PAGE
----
As a legislative liaison for an agency of the executive branch, I witnessed numerous budgets from their initial framework through the finished product, including negotiations and committee hearings. I was also a House majority staffer, where I helped outline and communicate several state budgets. It was shocking and frustrating to have my first budget as a state legislator be the least transparent in recent memory.
It is unprecedented for the Legislature to pass a budget without an Appropriations Committee hearing and public input. That happened here. It is also unprecedented for a sponsor to refuse to answer a single question on budget bills in his or her name. That happened here.
Further, our Committee of the Whole, which includes all members, gathers to debate and shape bills. That did not happen here. In our case, the only debate that mattered convened behind closed doors with the governor and a handful of lawmakers who made a deal to pass the governor’s Medicaid expansion.
The Gov. Jan Brewer’s legislative cadre consists of 24 Democrats and nine Republicans in the House. They passed what is arguably the largest federal takeover of Arizona’s economy in state history with her Medicaid-expansion plan. They accomplished this through suspending House rules, refusing to answer questions and prohibiting public testimony.
We repeatedly asked the budget sponsor, Rep. Frank Pratt, R-Casa Grande, to answer questions on the 654 pages of budget bills and amendments in his name. He refused to answer a single question, later saying he wanted to keep the budget process as short as possible.
The governor’s spokesman had the audacity to call these actions “democracy in action.” It’s unnerving to suggest suspending the rules, refusing public input, pushing a budget through without an Appropriations Committee hearing, passing amendments with no time to read them and refusing to answer questions, democracy in action.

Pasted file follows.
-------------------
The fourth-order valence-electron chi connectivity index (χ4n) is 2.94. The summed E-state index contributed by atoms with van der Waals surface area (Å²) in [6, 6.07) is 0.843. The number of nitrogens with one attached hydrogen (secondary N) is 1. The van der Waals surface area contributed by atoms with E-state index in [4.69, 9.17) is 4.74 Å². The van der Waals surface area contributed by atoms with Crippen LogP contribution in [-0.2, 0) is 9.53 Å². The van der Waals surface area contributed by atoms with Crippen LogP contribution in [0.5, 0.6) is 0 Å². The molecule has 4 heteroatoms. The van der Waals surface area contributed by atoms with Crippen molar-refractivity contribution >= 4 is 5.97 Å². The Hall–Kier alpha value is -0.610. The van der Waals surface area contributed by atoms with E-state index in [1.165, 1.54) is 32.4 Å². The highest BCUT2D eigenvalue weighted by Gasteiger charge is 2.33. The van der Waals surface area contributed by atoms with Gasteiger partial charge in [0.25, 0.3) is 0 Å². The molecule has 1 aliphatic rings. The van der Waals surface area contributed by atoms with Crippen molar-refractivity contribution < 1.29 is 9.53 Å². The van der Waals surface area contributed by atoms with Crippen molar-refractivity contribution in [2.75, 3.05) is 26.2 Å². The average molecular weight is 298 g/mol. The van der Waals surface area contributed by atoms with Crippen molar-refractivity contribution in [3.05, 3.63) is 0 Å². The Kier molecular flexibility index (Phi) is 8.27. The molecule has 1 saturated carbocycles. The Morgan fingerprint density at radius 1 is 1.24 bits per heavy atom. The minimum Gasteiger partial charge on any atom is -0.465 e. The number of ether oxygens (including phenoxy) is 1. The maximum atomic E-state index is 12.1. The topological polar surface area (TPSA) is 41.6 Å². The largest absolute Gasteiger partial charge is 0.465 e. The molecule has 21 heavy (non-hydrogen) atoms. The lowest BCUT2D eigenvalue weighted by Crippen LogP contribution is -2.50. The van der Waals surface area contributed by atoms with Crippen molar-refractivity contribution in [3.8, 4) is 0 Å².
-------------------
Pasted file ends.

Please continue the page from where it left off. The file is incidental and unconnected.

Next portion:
Supporters argue this violation of the process was acceptable because they believe the Medicaid expansion is good policy. Regardless, we should always respect the process. We have three branches of government, not two.
While the legislative and executive branches may not always agree, it is critical we have mutual respect and honor the integrity of the process. That did not happen here.
The public still needs to know what impact this budget and massive government expansion will have on our economy.
Does this budget spend more than we bring in? For example, the governor said her budget spends $15 million less over three years than the conservative House budget. However, she does not include her hospital bed tax in this equation and actually counts that against new spending, which is actually $286 million higher than our budget.
If the state Capitol is truly the people’s house, then the people have a right to know what the Legislature is proposing before we pass it.
Arizonans sent us here to discuss and debate what we pass publicly so all Arizonans know how the Legislature is spending their tax dollars.
And that wasn’t all of it. The Governor’s legislative caucus was ready to push out her Medicaid expansion and her budget in one day until the Rules attorney told them couldn’t without 2/3rds (40 Members), an Arizona Constitutional requirement and they only had 33 votes.
They were also prepared to remove the Speaker and the President if Leadership didn’t do what they wanted. One freshman legislator was quoted as saying they would remove Speaker Tobin if “he didn’t play nice,” when the entire time we all knew they had a vehicle to get Medicaid expansion up to the Governor (SB 1057) and we just put our conservative House budget on the Appropriations agenda for that Thursday. Given they had 33 votes, they could’ve easily added whatever they wanted to what we passed out of Appropriations, i.e. none of this was necessary. They still could have pushed for everything they wanted without violating the process and giving Arizonans a chance to weigh in and know exactly what they were passing. Most of the Governor’s legislative caucus didn’t even know what they voted for.
Not to mention President Andy Biggs found out about the Special Session from a reporter as he was driving home. I was with House Leadership when we found out about the Special Session that began at 5pm on Tuesday after it had already begun.
Representative Justin Olson from his floor testimony was correct. The Governor and her legislative cadre have promised entitlements we will never be able to pay for. And the core, necessary services government is obligated to provide will suffer as a result, along with every other legislative priority.
Republican State Representative Paul Boyer, represents Legislative District 20, which covers parts of Phoenix and Glendale. He is a member of the House Appropriations Committee.